Security forces in Myanmar dramatically escalated their crackdown on demonstrations against last month’s coup, killing at least 33 protesters in several cities on Wednesday, according to accounts on social media and local news reports.
Aung San Suu Kyi
Security forces in Myanmar have shot and killed at least six people, according to local news reports and accounts on social media.
Police in Myanmar have again used tear gas and rubber bullets to violently disperse protesters against last month’s military takeover.
Demonstrators in Myanmar have taken to the streets again to protest against last month’s seizure of power by the military.
The people of Myanmar are demonstrating “huge bravery” in the face of violence from the military regime, Foreign Secretary Dominic Raab has said.
Police in Myanmar’s biggest city fired tear gas as defiant crowds returned to the streets to protest against the military’s seizure of power, despite reports that security forces had killed at least 18 people around the country a day earlier.
The UN said it has received “credible” reports that 18 people were killed and 30 others were injured after security forces in Myanmar opened fire as they sought to break up protests against the military’s seizure of power.
Police in Myanmar have escalated their crackdown on demonstrators against this month’s military takeover, deploying early and in force as protesters sought to assemble in the country’s two biggest cities.
Foreign ministers from the G7 nations have condemned the “intimidation and oppression” of protesters in Myanmar following the country’s military coup.
Protesters against the military’s seizure of power in Myanmar have returned to the streets of the country’s biggest city, a day after a call for a general strike closed shops and brought huge numbers out to demonstrate.
Protesters have gathered in Myanmar’s biggest city despite the ruling junta’s threat to use lethal force against people who join a general strike against the military’s takeover three weeks ago.
A call for a Monday general strike by demonstrators in Myanmar protesting against the military’s seizure of power has prompted a thinly veiled threat from the ruling junta to use lethal force, raising the possibility of major clashes.
Protesters gathered all over Myanmar again on Sunday, a day after security forces shot dead two people at a demonstration in the country’s second biggest city.
The Foreign Secretary has condemned the shooting of peaceful protesters in Myanmar as “beyond the pale” after local media reported two were killed by riot police.
The UK has imposed asset freezes and travel bans on three generals in Myanmar’s military regime in response to human rights violations.
Demonstrators against Myanmar’s military takeover returned to the streets on Thursday after a night of armed intimidation by security forces in the country’s second biggest city.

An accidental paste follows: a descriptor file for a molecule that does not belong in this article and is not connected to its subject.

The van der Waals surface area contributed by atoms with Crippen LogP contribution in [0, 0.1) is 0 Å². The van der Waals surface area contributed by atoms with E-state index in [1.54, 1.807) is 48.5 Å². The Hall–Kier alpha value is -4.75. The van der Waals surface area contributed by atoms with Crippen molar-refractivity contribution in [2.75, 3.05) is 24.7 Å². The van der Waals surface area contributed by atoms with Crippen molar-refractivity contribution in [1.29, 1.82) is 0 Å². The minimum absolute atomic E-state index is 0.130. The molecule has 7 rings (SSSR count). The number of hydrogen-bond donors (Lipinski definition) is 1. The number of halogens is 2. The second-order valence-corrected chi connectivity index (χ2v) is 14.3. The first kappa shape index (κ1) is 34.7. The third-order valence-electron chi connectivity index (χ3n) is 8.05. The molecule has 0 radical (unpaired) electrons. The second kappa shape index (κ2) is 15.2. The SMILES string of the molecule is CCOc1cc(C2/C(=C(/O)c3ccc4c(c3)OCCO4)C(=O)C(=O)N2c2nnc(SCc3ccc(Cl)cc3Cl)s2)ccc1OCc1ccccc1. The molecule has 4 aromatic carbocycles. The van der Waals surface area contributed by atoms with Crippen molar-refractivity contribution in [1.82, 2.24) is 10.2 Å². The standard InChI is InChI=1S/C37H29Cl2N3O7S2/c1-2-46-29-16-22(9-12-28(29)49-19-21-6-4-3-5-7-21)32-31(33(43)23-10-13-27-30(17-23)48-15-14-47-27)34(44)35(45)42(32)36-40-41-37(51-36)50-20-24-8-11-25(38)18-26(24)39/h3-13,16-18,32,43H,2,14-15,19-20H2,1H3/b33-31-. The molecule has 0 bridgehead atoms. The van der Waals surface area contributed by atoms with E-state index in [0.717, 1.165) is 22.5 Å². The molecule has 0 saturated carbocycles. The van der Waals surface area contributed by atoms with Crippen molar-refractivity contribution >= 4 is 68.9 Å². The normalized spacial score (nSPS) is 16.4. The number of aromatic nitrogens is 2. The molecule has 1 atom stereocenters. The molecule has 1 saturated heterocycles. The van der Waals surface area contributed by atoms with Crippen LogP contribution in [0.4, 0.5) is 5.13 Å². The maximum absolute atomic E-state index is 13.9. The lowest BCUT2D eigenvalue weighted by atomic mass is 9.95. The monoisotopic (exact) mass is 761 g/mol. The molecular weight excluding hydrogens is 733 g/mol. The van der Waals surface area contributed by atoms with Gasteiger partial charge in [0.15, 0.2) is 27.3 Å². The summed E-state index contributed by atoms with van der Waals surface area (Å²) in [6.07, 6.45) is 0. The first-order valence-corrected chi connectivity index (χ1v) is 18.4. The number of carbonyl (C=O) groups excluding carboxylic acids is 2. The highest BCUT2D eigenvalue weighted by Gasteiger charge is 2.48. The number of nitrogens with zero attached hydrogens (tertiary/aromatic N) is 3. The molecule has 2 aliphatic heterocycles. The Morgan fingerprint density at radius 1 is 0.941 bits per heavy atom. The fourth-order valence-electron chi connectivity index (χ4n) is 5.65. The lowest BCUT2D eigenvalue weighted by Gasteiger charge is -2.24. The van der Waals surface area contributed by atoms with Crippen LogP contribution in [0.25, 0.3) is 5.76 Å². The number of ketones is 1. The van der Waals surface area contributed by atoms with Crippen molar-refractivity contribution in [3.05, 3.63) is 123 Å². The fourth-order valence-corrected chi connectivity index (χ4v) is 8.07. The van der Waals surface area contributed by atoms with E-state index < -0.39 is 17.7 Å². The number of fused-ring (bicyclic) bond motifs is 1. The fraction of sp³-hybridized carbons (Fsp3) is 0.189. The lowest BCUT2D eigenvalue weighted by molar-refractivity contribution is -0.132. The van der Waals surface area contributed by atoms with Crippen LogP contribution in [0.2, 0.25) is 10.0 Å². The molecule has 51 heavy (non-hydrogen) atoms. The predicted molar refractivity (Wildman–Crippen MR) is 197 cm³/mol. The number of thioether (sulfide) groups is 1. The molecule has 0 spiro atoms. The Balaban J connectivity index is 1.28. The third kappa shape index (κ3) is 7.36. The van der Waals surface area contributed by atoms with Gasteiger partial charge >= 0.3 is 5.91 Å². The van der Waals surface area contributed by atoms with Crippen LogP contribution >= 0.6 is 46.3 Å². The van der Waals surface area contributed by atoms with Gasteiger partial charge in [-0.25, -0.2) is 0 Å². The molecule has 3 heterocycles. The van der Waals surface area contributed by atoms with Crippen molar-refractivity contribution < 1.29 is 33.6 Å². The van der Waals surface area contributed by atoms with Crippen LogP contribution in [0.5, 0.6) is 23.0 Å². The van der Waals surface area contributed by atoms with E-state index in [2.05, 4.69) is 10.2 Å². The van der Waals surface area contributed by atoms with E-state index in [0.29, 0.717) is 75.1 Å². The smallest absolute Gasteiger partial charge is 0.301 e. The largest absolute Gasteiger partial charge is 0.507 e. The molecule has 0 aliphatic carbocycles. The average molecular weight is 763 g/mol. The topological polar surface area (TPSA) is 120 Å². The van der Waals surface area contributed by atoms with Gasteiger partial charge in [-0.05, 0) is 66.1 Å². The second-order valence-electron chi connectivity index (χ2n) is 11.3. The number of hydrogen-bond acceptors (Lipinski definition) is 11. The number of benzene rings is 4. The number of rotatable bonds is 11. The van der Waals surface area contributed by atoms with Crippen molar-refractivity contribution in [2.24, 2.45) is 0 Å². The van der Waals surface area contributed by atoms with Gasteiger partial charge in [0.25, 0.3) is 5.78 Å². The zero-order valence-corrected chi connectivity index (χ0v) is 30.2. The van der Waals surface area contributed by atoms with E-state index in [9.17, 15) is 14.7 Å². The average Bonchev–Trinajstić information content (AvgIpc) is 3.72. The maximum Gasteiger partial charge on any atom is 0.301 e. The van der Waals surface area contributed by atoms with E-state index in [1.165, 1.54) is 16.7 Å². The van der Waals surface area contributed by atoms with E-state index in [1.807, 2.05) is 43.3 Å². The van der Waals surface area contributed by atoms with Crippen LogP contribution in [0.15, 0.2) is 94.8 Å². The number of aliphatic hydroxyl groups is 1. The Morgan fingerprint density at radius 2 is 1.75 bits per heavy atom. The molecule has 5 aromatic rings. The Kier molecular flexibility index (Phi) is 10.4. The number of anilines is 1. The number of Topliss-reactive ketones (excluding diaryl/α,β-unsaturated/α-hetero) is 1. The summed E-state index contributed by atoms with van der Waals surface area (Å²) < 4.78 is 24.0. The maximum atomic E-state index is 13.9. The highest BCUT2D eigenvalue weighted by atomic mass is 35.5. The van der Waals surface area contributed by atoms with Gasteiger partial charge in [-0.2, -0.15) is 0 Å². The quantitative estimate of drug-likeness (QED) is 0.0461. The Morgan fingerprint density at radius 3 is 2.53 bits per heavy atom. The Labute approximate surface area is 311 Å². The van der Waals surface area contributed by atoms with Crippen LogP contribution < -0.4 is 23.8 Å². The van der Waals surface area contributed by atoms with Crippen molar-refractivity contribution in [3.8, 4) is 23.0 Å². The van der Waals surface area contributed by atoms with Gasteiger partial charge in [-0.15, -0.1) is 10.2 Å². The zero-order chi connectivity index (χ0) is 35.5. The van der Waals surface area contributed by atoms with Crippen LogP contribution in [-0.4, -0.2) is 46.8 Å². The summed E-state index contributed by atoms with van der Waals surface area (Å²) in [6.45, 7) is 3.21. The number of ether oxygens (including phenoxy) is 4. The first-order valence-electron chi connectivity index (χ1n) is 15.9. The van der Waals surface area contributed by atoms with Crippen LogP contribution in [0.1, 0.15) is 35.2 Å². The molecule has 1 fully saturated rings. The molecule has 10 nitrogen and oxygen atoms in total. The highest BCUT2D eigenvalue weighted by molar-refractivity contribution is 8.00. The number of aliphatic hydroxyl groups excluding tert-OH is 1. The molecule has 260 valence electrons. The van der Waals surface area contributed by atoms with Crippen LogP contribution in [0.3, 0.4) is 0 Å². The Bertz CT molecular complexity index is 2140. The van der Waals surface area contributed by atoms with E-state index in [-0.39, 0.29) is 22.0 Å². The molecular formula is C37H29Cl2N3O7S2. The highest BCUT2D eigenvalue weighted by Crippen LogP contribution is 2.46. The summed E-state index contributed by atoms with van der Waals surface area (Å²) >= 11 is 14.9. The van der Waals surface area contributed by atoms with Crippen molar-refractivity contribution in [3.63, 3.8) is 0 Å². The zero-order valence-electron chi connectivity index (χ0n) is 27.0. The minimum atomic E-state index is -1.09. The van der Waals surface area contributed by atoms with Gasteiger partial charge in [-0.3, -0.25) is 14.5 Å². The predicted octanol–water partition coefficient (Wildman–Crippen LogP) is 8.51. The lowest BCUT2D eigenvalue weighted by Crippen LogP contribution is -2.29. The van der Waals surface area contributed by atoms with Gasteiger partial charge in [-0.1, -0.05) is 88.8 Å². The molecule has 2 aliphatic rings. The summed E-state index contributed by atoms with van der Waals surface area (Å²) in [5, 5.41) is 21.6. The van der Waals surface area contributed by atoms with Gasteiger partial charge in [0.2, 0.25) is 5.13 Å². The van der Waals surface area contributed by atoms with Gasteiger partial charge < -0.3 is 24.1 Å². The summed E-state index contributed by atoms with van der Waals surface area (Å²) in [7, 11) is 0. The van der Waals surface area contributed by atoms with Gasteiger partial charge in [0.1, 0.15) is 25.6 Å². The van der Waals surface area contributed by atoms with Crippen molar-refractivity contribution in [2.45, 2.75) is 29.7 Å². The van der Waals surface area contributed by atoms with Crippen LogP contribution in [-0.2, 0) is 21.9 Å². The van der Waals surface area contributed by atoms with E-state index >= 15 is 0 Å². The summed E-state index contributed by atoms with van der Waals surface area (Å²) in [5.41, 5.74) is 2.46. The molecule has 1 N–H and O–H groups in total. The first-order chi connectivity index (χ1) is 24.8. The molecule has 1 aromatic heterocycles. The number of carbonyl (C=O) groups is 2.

Demonstrators in Myanmar gathered in their largest numbers so far to protest the military’s seizure of power, as a UN human rights expert warned that troops being brought to Yangon and elsewhere could signal the prospect for major violence.
The Prime Minister has branded the latest charges against the ousted leader of Myanmar as “fabricated”, as the UK Government repeated calls for Aung San Suu Kyi to be released.
Police in Myanmar have filed a new charge against ousted leader Aung San Suu Kyi, her lawyer said, which may allow her to be held indefinitely without trial.
Peaceful demonstrations against Myanmar’s military takeover resumed, following violence against protesters a day earlier by security forces and after internet access was blocked for a second straight night.
Security forces in Myanmar have intensified their crackdown against anti-coup protesters.
Sightings of armoured personnel carriers in Myanmar’s biggest city and leaked orders of an impending internet shutdown raised political tensions, after vast numbers of people around the country flouted orders against demonstrations to protest the military’s seizure of power.
Vast numbers of people all over Myanmar have flouted orders against demonstrations to march again in protest against the military takeover that ousted the elected government of Aung San Suu Kyi.
Mass street demonstrations in Myanmar have entered a second week with neither protesters nor the military government showing any signs of backing off from confrontations.
The UN’s top human rights body has opened an urgent session to discuss the military coup in Myanmar, with calls for the release of people “arbitrarily detained” — including civilian government leader Aung San Suu Kyi — and more action by United Nations officials to increase scrutiny of the country.
Myanmar’s coup leader used the country’s Union Day holiday to call on people to work with the military if they want democracy.
The Biden administration in the US has announced that new sanctions against Myanmar will target the country’s top military officials who ordered this month’s coup in the Southeast Asian country.
A growing number of governments are curbing diplomatic ties with Myanmar and increasing economic pressure over the coup that has erased the fragile democratic progress in the long-oppressed nation.
Crowds demonstrating against the military takeover in Myanmar have defied a ban on protests, even after security forces ratcheted up the use of force against them and raided the headquarters of ousted leader Aung San Suu Kyi’s political party.
The leader of the coup in Myanmar has said a new election will be held as promised in a year and that the military will hand over power to the winners.